World Economy

Singapore ranked world's top maritime capital, but another city is quickly on the ascent

Aarthi Swaminathan and Blanche Lim
The outlook for shipping in Singapore
The outlook for shipping in Singapore

Singapore has emerged as the world's top maritime capital in a report launched Wednesday, by Norwegian consulting firm Menon Economics.

The annually report, "Leading Maritime Capitals of the World," described the Southeast Asian city state as a resilient hub, home to the fourth largest fleet in the world (when compared to other cities).

The ranking comes as no surprise to Esben Poulsson, president of the Singapore Shipping Association. Speaking with CNBC Wednesday at the Sea Asia conference, he remarked that "Whenever you're number one, there's only one place to go, and that's not where you want to go."

Poulsson said he feels that Singapore's continued dominance is due in part to its continued innovation and its strong maritime services environment, which includes legal insurance and shipbroking.

The second and third places went to Hamburg and Oslo, while Shanghai came in fourth.

The Menon Economics report cited expert consensus that Singapore would remain the "most important city" come 2022, but it noted that Shanghai would become the second most important maritime hub.

"The fact that Singapore and Shanghai are expected to become the most important centers for the industry tells something about the changing center of gravity in both the world economy and the maritime industry," the report said.

A container vessel docks at the Tanjong Pagar Terminal in Singapore.
Suhaimi Abdullah | Getty Images

Rankings were compared in five slices: the city's strengths as a shipping center, offerings for maritime finance and law, maritime technology, ports and logistics, and its overall attractiveness and competitiveness.

Shanghai moved up the ranks in tandem with China's continued development. Despite GDP growth and Chinese oil demand cooling, the port is still abuzz with activity. In fact, it is largely paralyzed by traffic, due to overcapacity and weather conditions.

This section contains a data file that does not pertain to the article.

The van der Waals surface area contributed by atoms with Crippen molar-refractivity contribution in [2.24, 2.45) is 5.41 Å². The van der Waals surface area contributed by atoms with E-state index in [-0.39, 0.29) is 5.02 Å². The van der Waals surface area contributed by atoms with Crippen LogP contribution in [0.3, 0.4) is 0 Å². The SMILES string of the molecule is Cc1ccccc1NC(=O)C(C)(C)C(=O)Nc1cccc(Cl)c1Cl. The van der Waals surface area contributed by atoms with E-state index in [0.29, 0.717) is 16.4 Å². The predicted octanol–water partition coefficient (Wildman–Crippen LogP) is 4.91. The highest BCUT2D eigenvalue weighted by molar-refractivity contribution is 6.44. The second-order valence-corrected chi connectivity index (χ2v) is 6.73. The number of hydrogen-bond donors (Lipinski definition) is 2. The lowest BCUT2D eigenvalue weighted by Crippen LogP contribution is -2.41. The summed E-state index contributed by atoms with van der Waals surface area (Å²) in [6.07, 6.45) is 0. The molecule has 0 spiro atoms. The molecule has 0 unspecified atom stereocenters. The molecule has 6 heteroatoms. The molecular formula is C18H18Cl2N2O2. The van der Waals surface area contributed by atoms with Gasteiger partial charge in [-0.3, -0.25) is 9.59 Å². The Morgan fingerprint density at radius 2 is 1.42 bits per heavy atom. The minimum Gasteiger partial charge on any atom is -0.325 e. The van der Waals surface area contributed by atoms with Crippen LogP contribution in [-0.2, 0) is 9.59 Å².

Shanghai has been the world's busiest port by container volumes since 2010 and that momentum is expected to continue. Seven of the world's 10 largest ports are in China, and they're all experiencing an unprecedented boom in the movement of goods.

Hong Kong, however, may be on the losing end of the Chinese boom. Fifth on the list, the hub is severely challenged by strong growth of other port cities like Shanghai, despite having a strategic location.

Tim Huxley, the director of Mandarin Shipping, told CNBC that opportunities are still emerging and Hong Kong remains an ideal place for both well-established or new shipping companies.

"The range of maritime services in terms of ship management, financial services, legal services, as well as access to new equity remains as strong as ever. The city remains one of the best places in the world in which to set up and run a shipping business."

HK gov could do more in shipping: CEO
HK gov could do more in shipping: CEO

Hong Kong is also a major center for ultra large container vessels which is an important landmark in cementing the country's position as a global port.

Willy Lin, chairman of the Hong Kong Shipper's Council told CNBC's "Squawk Box" that his city will remain an important maritime hub in part because of a relatively recent move to make the port deeper for larger ships.

Increasing regulations and a high cost of doing business in Hong Kong continue to be outweighed by its advantages, industry experts said, although those factors remain important challenges.

"The cost of doing business in both Hong Kong and Singapore: We are seeing both cities regularly being up there as the most expensive cities in the world to operate. And as a services industry, we've got to work out where we can do this efficiently and effectively," Simon Doughty, CEO of Wallem Group, told CNBC's "Capital Connection" on Wednesday, adding that services could be moved to places like the Philippines or even Cyprus.

An insufficient pool of talent is also a challenge for Hong Kong's shipping industry.

"The situation of inadequate manpower resources is particularly serious in Hong Kong, probably because there are many career choices for our young people," said Sabrina Chao, chairman of the Hong Kong Shipowners Association and chairman of Wah Kwong Maritime Transport Holdings, who called on the city's government to raise industry awareness and provide more quality training programs.